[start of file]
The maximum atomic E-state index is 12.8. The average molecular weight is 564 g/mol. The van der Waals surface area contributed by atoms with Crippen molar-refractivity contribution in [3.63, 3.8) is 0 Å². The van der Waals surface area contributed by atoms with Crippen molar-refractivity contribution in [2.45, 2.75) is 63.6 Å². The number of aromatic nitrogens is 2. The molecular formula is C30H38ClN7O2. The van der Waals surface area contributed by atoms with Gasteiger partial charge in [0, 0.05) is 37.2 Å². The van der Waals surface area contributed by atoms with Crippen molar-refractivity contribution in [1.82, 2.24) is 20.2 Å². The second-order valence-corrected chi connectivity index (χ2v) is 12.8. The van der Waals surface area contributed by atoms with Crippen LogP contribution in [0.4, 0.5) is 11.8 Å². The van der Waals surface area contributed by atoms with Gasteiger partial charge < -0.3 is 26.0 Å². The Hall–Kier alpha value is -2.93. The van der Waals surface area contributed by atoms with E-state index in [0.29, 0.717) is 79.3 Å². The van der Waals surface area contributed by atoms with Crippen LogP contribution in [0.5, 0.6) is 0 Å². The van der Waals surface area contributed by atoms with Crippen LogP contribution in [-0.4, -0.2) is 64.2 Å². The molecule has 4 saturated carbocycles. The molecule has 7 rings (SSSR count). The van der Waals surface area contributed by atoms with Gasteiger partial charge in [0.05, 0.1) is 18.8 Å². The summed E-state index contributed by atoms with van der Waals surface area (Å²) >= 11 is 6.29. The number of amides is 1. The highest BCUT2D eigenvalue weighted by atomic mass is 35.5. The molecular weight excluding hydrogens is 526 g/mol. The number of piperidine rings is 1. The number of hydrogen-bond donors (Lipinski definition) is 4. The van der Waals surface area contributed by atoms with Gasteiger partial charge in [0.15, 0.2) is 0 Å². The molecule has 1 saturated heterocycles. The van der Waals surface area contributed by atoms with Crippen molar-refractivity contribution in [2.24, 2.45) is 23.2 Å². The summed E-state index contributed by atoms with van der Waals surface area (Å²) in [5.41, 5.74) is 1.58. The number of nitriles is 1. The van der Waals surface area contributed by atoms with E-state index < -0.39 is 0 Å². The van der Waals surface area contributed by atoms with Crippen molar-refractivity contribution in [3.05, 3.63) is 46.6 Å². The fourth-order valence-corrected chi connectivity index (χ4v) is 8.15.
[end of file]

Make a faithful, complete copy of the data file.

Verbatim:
The maximum atomic E-state index is 12.8. The average molecular weight is 564 g/mol. The van der Waals surface area contributed by atoms with Crippen molar-refractivity contribution in [3.63, 3.8) is 0 Å². The van der Waals surface area contributed by atoms with Crippen molar-refractivity contribution in [2.45, 2.75) is 63.6 Å². The number of aromatic nitrogens is 2. The molecular formula is C30H38ClN7O2. The van der Waals surface area contributed by atoms with Gasteiger partial charge in [0, 0.05) is 37.2 Å². The van der Waals surface area contributed by atoms with Crippen molar-refractivity contribution in [1.82, 2.24) is 20.2 Å². The second-order valence-corrected chi connectivity index (χ2v) is 12.8. The van der Waals surface area contributed by atoms with Crippen LogP contribution in [0.4, 0.5) is 11.8 Å². The van der Waals surface area contributed by atoms with Gasteiger partial charge < -0.3 is 26.0 Å². The Hall–Kier alpha value is -2.93. The van der Waals surface area contributed by atoms with E-state index in [0.29, 0.717) is 79.3 Å². The van der Waals surface area contributed by atoms with Crippen LogP contribution in [0.5, 0.6) is 0 Å². The van der Waals surface area contributed by atoms with Crippen LogP contribution in [-0.4, -0.2) is 64.2 Å². The molecule has 4 saturated carbocycles. The molecule has 7 rings (SSSR count). The van der Waals surface area contributed by atoms with Gasteiger partial charge in [0.05, 0.1) is 18.8 Å². The summed E-state index contributed by atoms with van der Waals surface area (Å²) >= 11 is 6.29. The number of amides is 1. The highest BCUT2D eigenvalue weighted by atomic mass is 35.5. The molecular weight excluding hydrogens is 526 g/mol. The number of piperidine rings is 1. The number of hydrogen-bond donors (Lipinski definition) is 4. The van der Waals surface area contributed by atoms with Gasteiger partial charge in [0.15, 0.2) is 0 Å². The molecule has 1 saturated heterocycles. The van der Waals surface area contributed by atoms with Crippen molar-refractivity contribution in [2.24, 2.45) is 23.2 Å². The summed E-state index contributed by atoms with van der Waals surface area (Å²) in [5.41, 5.74) is 1.58. The number of nitriles is 1. The van der Waals surface area contributed by atoms with E-state index < -0.39 is 0 Å². The van der Waals surface area contributed by atoms with Crippen molar-refractivity contribution in [3.05, 3.63) is 46.6 Å². The fourth-order valence-corrected chi connectivity index (χ4v) is 8.15.